A Mystery in Modern Physics

ScienceWeekly, Uditha , 0 Comments

Science is the study of matter and energy. Matter, as even a middle-school student would define, is anything that occupies a space and has a mass. Energy is anything that doesn’t have a mass and doesn’t occupy a space. But did you know that only 5% of the entire universe can be measured by the instruments currently available? If all the matter and energy which can be measured amounts to only 5%, where is the remaining 95%, and what is it composed of? These are burning questions which step beyond the realm of classical physics.

A stunning disclosure of the late twentieth Century was that the universe was expanding at a quickening rate. This is in stark contrast to the existing theory that the rate must be slowing down as the universe expanded. To make matters worse, there was no explanation for this acceleration at the time of discovery. Modern science proposes that a mysterious form of energy which has not been properly observed yet, is the cause of this acceleration but fails to properly explain what this energy is. However, studies point out that this mysterious form of energy makes up at least 68% of the entire universe. The term “Dark Energy” was given to this mysterious component of the universe.

A major argument is that Dark Energy could be a property of space-time. This arises from an amazing consequence of Einstein’s theory on general relativity that empty space isn’t empty. Empty space can have its own energy, inherent to the very nature of space-time. This energy appears as the Cosmological Constant in the Einstein Field Equations. The purpose of this constant is to explain that as more space comes into existence, it would appear with this vacuum energy. The vacuum energy could be the missing dark energy of the universe, causing space-time itself to expand. However, no one knows where the thing this cosmological constant describes comes from or if it is even correct. The only supporting evidence is that there is a mysterious acceleration of the universe that might possibly be tied to this phenomenon.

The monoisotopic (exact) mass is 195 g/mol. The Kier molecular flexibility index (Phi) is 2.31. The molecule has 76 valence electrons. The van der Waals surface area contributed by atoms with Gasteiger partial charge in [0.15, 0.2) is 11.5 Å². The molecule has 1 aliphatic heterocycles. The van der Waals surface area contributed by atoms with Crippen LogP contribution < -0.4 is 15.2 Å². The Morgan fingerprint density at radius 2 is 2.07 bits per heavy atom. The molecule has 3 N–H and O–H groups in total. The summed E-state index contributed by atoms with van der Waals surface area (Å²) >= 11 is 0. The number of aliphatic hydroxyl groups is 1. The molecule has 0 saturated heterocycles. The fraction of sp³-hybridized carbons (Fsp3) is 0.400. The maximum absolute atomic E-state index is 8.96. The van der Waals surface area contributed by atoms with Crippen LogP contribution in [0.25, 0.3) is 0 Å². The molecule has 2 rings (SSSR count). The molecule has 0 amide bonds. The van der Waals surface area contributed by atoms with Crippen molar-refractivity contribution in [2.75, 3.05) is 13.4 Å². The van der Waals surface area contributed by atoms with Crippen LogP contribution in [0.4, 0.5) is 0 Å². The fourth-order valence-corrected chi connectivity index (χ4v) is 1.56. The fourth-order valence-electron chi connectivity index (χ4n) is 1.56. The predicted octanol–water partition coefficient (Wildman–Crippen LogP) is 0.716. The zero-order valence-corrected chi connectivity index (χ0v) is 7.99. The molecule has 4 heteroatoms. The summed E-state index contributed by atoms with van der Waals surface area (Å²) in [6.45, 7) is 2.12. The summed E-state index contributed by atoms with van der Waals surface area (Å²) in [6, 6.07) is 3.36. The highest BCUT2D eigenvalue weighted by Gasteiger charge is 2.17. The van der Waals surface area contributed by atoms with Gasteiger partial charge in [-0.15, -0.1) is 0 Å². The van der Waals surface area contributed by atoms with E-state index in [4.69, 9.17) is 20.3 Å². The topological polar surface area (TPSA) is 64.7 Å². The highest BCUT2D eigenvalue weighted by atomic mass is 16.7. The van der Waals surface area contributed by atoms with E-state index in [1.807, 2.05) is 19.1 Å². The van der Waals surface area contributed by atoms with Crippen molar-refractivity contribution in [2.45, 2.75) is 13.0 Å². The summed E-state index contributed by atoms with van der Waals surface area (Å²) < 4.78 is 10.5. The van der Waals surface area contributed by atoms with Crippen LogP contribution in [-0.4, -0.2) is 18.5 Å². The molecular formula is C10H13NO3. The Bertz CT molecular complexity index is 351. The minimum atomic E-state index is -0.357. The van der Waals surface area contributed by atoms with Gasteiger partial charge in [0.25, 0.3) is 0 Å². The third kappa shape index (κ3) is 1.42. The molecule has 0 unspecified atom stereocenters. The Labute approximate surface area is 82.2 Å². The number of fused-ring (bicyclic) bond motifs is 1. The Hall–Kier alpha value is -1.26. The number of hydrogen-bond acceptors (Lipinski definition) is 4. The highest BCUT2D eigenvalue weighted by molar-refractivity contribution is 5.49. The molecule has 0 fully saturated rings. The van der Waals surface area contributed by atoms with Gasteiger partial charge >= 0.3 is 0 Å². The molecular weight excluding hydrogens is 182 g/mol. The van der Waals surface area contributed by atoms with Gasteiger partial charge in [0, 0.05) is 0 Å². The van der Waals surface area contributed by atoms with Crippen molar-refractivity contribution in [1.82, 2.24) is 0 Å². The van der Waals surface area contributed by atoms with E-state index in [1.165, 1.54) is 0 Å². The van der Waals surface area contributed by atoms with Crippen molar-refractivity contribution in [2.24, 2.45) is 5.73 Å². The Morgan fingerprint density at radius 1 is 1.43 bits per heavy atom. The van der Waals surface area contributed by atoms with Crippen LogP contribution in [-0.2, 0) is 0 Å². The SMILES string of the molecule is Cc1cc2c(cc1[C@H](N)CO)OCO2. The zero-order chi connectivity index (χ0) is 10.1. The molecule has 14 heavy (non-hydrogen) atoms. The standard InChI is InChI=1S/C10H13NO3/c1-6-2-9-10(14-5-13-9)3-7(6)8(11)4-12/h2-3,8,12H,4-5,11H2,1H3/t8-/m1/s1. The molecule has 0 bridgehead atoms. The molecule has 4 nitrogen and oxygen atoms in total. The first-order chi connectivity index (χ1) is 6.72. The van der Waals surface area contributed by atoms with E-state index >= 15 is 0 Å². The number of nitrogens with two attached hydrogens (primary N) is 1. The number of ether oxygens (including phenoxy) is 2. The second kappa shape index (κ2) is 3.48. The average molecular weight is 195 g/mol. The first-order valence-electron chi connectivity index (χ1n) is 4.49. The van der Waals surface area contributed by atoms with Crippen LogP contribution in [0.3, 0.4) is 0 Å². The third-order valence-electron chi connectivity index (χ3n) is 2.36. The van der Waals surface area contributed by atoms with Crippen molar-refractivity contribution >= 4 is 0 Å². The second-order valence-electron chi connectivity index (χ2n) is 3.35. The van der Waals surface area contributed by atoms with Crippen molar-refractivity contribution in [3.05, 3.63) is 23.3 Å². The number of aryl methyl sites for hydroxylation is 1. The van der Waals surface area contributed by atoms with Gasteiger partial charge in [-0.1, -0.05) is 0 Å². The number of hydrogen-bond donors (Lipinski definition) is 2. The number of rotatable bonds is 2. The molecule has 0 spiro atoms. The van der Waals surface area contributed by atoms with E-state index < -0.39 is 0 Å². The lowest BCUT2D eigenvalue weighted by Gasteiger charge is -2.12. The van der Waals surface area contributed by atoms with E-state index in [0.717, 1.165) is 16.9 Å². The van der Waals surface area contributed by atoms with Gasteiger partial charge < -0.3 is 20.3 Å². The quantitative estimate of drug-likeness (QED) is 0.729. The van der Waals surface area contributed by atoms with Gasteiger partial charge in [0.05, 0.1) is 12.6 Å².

Another plausible explanation is that Dark Energy could be a quantum effect. According to this theory, “empty space” is loaded with impermanent particles that materialize and vanish ceaselessly. But when physicists attempted to ascertain how much energy this would give empty space; the answer came out 10120 times too big.

The third possibility is that Dark Energy could be a completely new field, different from matter and energy. This new field could be theorized as something that fills all of space but having the opposite effect of normal matter and energy. Some scientists have even named this “quintessence” after the fifth element of Greek philosophers. However, there is no scientific evidence or reasoning of where or why such a field would exist.

The least likely theory regarding Dark Energy is that Einstein’s theory on general relativity is wrong. This is highly unlikely as this theory has withstood intense scrutiny through a vast number of experiments over the years. However, a modified version of the theory could be the solution to the problem, if it manages to correctly describe the motion of bodies in the solar system.

Dark energy, despite being an overwhelming part of the physical universe, lacks a powerful hypothetical clarification for its existence or magnitude. The accelerated expansion of the universe, along with dark matter, is the observed phenomenon that most specifically exhibits that our theories of fundamental particles and gravity are either incorrect or incomplete. Therefore, the nature of dark energy ranks high among the most compelling of all outstanding problems in physical science.

 

References:
Dark Energy, Dark Matter | Science Mission Directorate. (2017). Retrieved from NASA Science Beta Website: https://science.nasa.gov/astrophysics/focus-areas/what-is-dark-energy/

Sam. (2017, July 23). Dark Energy, What could it be? Retrieved from Skeptic Society Magazine: https://skepticsociety.co.uk/dark-energy-what-it-could-be/

Image courtesy: 
https://www.pexels.com